North Dakota Military Vehicle Collectors Association

Combat Wheel Mounting

     The most popular World War II era vehicle to restore is the G-503 Ford GPW/Willys MB jeep. By inherent design, it was meant to be repaired expediently in the field with minimal support equipment. While the predecessor jeeps (Bantam BRC’s, Ford GP’s, and Willys MA’s) and all post-war Jeeps used traditional single piece wheels, the standardized G-503’s used what’s known as a “combat wheel”. It’s a two-piece wheel, that in theory can be easily disassembled, have a new tire mounted, and reassembled without the use of specialized tire mounting equipment.                                         While one would just think that all a modern day restorer would have to do is look up the remounting procedure in an Army tech manual, it isn’t necessarily so. First, said manuals with said procedures are not as commonplace as one would think; secondly, modern tire shops may not want to deal with these (big box stores that do tires certainly will not); and finally, today the original procedure is essentially obsolete for one major reason – the lack of needing the inner bead lock. Intended as a rudimentary “run flat” device, today it’s not needed on several fronts: it can’t be seen from the outside (so a concours judge has no idea if one is installed), adds additional weight, is difficult to install, and quite frankly if a 75 year old jeep is needed for a modern tactical situation where a run-flat tire is part of the requirements, a G-503 is the wrong tool for that job. Today, a tire inner flap is a vastly better replacement for the bead lock.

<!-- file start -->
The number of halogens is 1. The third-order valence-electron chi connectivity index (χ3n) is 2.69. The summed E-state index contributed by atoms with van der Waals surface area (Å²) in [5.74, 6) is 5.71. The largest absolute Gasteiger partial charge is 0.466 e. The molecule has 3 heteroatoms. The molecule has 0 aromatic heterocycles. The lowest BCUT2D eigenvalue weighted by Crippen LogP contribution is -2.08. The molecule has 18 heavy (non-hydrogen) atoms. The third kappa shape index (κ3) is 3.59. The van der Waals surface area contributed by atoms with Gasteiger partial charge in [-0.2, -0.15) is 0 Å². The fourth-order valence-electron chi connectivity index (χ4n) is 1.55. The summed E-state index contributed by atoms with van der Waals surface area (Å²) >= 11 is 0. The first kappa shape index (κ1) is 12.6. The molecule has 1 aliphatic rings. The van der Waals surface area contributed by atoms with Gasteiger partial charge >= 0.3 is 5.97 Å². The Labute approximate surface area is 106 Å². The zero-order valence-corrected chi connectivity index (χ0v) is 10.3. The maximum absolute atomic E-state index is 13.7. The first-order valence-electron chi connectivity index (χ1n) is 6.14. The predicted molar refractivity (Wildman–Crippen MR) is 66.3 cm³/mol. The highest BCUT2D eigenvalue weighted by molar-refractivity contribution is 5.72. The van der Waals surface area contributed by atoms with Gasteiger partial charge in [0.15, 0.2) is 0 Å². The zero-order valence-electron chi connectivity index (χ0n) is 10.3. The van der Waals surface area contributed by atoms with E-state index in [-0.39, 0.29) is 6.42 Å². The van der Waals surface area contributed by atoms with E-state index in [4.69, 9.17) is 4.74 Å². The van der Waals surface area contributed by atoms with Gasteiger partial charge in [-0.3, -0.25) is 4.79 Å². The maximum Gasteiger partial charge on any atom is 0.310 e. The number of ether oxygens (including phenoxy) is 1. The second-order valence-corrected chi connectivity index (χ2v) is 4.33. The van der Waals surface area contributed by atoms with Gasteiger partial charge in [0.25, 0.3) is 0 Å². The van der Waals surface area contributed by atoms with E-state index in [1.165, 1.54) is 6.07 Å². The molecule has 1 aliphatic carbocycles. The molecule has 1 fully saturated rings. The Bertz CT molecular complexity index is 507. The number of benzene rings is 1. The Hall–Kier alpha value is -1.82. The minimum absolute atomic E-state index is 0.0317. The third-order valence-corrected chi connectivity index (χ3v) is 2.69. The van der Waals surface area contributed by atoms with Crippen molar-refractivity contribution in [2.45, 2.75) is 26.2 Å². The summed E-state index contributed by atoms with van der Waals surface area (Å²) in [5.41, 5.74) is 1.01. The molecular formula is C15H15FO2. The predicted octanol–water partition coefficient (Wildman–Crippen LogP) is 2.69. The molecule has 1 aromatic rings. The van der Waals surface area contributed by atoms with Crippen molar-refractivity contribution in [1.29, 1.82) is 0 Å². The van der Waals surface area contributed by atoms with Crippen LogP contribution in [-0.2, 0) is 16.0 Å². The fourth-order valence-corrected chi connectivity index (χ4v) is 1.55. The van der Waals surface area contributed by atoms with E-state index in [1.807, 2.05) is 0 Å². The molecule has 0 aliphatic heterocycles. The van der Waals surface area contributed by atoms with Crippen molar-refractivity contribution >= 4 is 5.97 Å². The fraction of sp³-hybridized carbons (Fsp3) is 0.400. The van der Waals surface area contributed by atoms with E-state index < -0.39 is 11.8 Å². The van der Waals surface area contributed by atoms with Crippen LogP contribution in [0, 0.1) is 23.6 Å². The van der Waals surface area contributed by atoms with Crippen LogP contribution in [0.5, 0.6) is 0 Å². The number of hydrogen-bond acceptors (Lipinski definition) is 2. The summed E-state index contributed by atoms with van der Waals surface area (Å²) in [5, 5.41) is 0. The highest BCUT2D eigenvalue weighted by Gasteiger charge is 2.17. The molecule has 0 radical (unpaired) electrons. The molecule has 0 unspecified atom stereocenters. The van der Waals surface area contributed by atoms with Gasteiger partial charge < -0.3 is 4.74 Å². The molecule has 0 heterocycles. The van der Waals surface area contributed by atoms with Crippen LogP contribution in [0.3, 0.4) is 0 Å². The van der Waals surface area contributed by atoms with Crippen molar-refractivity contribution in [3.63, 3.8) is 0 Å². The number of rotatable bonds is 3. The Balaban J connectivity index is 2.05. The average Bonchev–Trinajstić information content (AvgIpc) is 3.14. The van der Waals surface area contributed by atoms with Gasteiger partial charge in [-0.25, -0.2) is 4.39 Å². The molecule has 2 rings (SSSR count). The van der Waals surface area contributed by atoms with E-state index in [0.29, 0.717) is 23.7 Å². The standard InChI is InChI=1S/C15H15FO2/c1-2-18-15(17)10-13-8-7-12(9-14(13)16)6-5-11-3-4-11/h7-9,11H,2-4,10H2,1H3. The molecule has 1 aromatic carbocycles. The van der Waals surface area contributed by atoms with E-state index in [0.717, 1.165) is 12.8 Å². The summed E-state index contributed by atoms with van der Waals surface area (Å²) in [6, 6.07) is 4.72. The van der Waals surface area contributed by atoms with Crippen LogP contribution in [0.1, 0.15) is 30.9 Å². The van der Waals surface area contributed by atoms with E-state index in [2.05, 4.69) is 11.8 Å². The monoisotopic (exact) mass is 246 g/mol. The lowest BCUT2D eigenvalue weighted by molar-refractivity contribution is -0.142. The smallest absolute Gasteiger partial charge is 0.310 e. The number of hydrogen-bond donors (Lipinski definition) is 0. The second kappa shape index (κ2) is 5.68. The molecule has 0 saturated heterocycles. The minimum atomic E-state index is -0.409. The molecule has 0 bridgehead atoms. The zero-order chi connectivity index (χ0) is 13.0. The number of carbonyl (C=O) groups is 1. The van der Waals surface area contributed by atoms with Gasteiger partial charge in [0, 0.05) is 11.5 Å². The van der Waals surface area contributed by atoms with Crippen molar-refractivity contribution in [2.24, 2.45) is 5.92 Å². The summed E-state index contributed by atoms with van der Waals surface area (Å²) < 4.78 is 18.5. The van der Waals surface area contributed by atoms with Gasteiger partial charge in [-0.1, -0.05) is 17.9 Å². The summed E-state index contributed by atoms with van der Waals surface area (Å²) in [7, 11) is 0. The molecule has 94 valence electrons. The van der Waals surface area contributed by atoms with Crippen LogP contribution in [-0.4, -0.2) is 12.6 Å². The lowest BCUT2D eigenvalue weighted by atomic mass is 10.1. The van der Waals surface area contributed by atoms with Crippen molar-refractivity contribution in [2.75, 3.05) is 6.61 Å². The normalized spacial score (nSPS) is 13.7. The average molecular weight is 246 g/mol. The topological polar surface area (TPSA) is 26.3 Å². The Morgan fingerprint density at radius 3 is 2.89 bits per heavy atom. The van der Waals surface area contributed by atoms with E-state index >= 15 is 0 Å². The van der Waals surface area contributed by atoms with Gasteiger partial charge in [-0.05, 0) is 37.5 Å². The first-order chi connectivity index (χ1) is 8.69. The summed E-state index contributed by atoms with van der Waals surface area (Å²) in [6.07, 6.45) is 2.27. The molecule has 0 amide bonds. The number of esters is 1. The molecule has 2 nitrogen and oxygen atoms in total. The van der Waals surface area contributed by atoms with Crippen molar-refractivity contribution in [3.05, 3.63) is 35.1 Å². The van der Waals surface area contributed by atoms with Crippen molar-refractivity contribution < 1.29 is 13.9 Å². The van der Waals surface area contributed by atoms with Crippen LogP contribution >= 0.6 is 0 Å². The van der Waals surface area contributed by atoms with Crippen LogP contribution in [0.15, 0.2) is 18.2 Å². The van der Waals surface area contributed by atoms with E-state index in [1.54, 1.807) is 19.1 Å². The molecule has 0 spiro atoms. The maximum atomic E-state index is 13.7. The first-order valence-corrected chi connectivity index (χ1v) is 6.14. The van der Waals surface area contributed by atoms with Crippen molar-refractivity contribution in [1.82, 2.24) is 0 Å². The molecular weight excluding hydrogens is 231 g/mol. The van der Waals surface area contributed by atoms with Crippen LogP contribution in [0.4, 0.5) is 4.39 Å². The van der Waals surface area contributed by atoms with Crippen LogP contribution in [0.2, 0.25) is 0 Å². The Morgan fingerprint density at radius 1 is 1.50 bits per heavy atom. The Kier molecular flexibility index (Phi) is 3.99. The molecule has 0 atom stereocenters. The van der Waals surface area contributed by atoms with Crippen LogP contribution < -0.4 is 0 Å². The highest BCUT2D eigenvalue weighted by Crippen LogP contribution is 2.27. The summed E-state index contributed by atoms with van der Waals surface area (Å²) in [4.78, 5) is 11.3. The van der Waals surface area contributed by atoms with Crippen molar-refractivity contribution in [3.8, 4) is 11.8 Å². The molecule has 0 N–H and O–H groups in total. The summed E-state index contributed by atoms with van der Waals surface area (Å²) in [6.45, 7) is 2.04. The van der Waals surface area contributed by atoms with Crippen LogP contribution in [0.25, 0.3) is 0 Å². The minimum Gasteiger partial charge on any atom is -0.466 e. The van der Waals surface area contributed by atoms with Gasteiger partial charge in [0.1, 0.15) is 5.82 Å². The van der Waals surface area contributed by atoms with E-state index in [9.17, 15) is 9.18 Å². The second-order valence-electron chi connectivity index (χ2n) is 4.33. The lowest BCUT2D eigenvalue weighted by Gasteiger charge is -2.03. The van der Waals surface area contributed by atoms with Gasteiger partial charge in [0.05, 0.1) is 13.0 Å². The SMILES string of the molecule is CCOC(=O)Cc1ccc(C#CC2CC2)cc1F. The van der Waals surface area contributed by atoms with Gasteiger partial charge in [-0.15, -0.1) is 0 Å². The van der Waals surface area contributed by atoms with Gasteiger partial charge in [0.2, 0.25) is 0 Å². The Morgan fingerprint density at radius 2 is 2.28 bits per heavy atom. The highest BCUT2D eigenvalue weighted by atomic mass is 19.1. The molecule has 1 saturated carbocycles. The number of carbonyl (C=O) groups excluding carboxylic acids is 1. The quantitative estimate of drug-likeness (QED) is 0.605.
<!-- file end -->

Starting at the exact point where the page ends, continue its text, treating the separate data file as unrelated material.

With a set of fresh new Firestone tires, tubes, and flaps from Universal Tire, I was ready to mount them to a set of modern reproduction combat wheels that I had previously disassembled, painted, and reassembled.   

            A quick note is in order on why I used the components I did.  My jeep is an April 1942 built GPW, from the Chester, PA assembly plant.  At this early point in production, Ford used either Firestone or their own “Ford script” tires made at River Rouge.  Mostly, this revolved around availability.  Ford did have some problems tooling up for the Non-Directional Tire, and it would also have been far more logical for Ford to use Firestones -one of their regular Original Equipment suppliers - at an assembly plant away from Dearborn like Chester.  I elected to buy my tires from Universal not only because they are MVPA members, but unlike any other vendor that carried Firestone NDT’s, when you went to their web site and got to the webpage that has these tires, right beneath them are listed the correct tubes and flaps to use with them.  Other vendors had me hunting all over their website looking for tubes and flaps – with no certainty that they were correct for this application.  Finally, the other reason I went with Firestones was that while the Ford tires were being reproduced a few years ago, they now seem to have evaporated.